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A Close Look at the Scriptaculous DHTML Library

Many web surfers enjoy using Rich Internet Applications. They can be painful for a developer to create, however, especially when it comes to the front end. That's where the Scriptaculous JavaScript library comes in. This article, the first in a series, introduces you to this versatile software for developing user interfaces.

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By: Alejandro Gervasio
Rating: 5 stars5 stars5 stars5 stars5 stars / 10
April 04, 2007
  1. · A Close Look at the Scriptaculous DHTML Library
  2. · Creating basic DHTML effects with Scriptaculous
  3. · Using other core DHTML effects
  4. · Getting the most out of the MoveBy DHTML effect

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A Close Look at the Scriptaculous DHTML Library
(Page 1 of 4 )


As you'll probably agree with me, today's Web is quickly becoming a huge and exciting development scenario, where Rich Internet Applications (RIA) have found a relevant place. This fact can certainly be clearly observed every time you visit different web sites.

These days it's pretty common to see how a broad range of full-featured graphic user interfaces have been incorporated into diverse web applications to provide visitors with the ability to perform a variety of tasks that were only available in desktop-like programs just a few years ago.

The implementation of functional DHTML components, such as dynamic navigational bars, highly-customized search engines, and AJAX-based front-ends, to name some notorious examples, have changed forever the way that users navigate across web sites. In their way, they have improved users' entire surfing experience.

However, while the above described panorama indeed introduces many benefits for thousands of users that surf the Web every day, the truth is that creating Rich Internet Applications can be a daunting task, particularly if this process is analyzed from a developer's point of view. And this situation can become even worse when it comes to creating eye-catching user interfaces.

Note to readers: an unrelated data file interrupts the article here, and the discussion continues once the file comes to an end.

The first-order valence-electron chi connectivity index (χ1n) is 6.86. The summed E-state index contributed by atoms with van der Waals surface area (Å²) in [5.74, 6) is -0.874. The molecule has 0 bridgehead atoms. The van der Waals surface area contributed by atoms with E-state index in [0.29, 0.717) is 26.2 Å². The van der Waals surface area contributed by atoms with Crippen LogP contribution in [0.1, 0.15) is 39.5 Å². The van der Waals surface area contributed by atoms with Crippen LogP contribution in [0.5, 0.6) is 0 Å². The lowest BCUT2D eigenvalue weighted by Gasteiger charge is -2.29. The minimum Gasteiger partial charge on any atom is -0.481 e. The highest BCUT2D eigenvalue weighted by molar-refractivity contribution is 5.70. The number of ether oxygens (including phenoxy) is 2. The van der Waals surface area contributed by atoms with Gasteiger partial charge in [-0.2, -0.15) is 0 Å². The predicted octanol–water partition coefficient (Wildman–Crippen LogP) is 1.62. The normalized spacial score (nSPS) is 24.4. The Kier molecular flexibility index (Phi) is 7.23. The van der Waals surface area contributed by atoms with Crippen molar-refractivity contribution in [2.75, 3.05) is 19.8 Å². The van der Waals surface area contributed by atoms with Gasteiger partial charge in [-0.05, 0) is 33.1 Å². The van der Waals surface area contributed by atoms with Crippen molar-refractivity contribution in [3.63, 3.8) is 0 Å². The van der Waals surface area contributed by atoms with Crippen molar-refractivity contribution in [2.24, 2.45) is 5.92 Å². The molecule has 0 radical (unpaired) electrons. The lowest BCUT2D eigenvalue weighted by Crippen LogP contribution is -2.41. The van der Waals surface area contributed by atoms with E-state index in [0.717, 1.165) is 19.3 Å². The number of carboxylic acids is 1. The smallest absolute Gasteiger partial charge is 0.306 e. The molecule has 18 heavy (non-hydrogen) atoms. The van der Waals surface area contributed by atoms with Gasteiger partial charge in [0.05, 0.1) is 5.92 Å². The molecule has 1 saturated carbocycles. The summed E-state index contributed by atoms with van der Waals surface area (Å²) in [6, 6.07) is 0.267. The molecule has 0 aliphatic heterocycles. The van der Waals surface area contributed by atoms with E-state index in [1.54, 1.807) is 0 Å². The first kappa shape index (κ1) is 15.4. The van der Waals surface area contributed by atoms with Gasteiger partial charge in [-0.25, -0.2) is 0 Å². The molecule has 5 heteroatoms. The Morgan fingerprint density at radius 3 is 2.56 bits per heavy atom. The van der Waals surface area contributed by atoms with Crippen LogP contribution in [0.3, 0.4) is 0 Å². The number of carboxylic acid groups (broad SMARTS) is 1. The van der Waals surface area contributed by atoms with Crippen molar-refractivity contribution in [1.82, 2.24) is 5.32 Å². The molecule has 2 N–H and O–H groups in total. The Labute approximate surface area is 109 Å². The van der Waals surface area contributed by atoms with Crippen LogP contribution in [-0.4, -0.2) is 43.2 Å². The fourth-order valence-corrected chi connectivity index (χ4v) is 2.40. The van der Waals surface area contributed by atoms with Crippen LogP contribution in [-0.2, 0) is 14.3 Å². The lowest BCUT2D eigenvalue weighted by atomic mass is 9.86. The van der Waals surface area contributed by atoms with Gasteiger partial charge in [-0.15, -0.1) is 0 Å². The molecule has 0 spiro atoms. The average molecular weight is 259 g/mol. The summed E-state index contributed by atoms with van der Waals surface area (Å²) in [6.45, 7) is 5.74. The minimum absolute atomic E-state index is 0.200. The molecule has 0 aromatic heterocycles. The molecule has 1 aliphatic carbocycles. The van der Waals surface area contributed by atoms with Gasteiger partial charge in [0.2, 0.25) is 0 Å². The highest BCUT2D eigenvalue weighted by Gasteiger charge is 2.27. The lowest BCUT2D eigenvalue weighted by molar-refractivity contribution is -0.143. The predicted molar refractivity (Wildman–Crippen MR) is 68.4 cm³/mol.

However, not all is bad news concerning the development of highly-appealing front-ends for inclusion into web applications. In the last two years, some third-party DHTML libraries have emerged. They are aimed at making this process as painless as possible. More specifically speaking, there's one package that has caught the attention of many web developers due to its remarkable capacity for building impressive visual effects with minor effort.

In this case, I'm talking specifically of the Scriptaculous JavaScript library. At least to me, it seems to be one of the most versatile and easy-to-use pieces of software for developing professional-looking user interfaces with no hassles. Indeed, this library comes equipped with a decent arsenal of pre-built DHTML and AJAX objects, since it uses the popular Prototype framework, and it can be included into any web page very easily to facilitate the development of richer web applications.

And before I forget, the official web site of this animation framework is located at http://www.script.taculo.us, in case you want to download its source files.

Okay, considering that this JavaScript package can be as useful to you as it is to me, in this three-part series, I'm going to take a close look at it, specifically covering its DHTML module. Hopefully, by the end of this set of articles, you'll have a solid background in how to implement the numerous visual effects that come bundled with this library, which can be applied to any element of a web document.

All right, now that you know what you'll learn in this series, let's step forward and start discovering the neat DHTML capabilities offered by Scriptaculous. Let's begin this educational journey now!

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